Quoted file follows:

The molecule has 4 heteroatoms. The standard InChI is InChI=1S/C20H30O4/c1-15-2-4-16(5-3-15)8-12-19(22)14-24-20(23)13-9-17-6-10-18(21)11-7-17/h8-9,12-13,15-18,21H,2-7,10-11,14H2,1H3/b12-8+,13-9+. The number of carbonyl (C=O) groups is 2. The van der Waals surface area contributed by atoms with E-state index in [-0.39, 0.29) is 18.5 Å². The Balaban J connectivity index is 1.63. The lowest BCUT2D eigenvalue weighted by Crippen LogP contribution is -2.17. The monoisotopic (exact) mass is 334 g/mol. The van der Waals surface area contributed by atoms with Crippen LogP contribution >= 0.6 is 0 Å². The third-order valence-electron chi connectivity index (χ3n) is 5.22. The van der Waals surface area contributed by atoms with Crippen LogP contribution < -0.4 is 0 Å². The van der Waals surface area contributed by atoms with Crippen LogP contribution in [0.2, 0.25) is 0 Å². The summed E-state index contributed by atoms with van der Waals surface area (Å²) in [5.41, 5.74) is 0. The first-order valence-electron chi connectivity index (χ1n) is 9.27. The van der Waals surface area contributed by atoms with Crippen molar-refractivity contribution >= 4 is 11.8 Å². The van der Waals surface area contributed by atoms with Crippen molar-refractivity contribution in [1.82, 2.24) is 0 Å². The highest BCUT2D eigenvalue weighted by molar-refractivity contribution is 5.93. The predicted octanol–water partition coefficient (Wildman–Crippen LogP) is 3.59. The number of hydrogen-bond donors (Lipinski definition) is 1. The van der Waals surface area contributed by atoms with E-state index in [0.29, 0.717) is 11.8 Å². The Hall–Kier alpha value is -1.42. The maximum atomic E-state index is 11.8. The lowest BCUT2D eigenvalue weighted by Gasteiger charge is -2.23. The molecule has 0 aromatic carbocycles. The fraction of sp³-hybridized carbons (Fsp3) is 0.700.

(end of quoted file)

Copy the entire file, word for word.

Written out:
The molecule has 4 heteroatoms. The standard InChI is InChI=1S/C20H30O4/c1-15-2-4-16(5-3-15)8-12-19(22)14-24-20(23)13-9-17-6-10-18(21)11-7-17/h8-9,12-13,15-18,21H,2-7,10-11,14H2,1H3/b12-8+,13-9+. The number of carbonyl (C=O) groups is 2. The van der Waals surface area contributed by atoms with E-state index in [-0.39, 0.29) is 18.5 Å². The Balaban J connectivity index is 1.63. The lowest BCUT2D eigenvalue weighted by Crippen LogP contribution is -2.17. The monoisotopic (exact) mass is 334 g/mol. The van der Waals surface area contributed by atoms with Crippen LogP contribution >= 0.6 is 0 Å². The third-order valence-electron chi connectivity index (χ3n) is 5.22. The van der Waals surface area contributed by atoms with Crippen LogP contribution < -0.4 is 0 Å². The van der Waals surface area contributed by atoms with Crippen LogP contribution in [0.2, 0.25) is 0 Å². The summed E-state index contributed by atoms with van der Waals surface area (Å²) in [5.41, 5.74) is 0. The first-order valence-electron chi connectivity index (χ1n) is 9.27. The van der Waals surface area contributed by atoms with Crippen molar-refractivity contribution >= 4 is 11.8 Å². The van der Waals surface area contributed by atoms with Crippen molar-refractivity contribution in [1.82, 2.24) is 0 Å². The highest BCUT2D eigenvalue weighted by molar-refractivity contribution is 5.93. The predicted octanol–water partition coefficient (Wildman–Crippen LogP) is 3.59. The number of hydrogen-bond donors (Lipinski definition) is 1. The van der Waals surface area contributed by atoms with E-state index in [0.29, 0.717) is 11.8 Å². The Hall–Kier alpha value is -1.42. The maximum atomic E-state index is 11.8. The lowest BCUT2D eigenvalue weighted by Gasteiger charge is -2.23. The molecule has 0 aromatic carbocycles. The fraction of sp³-hybridized carbons (Fsp3) is 0.700.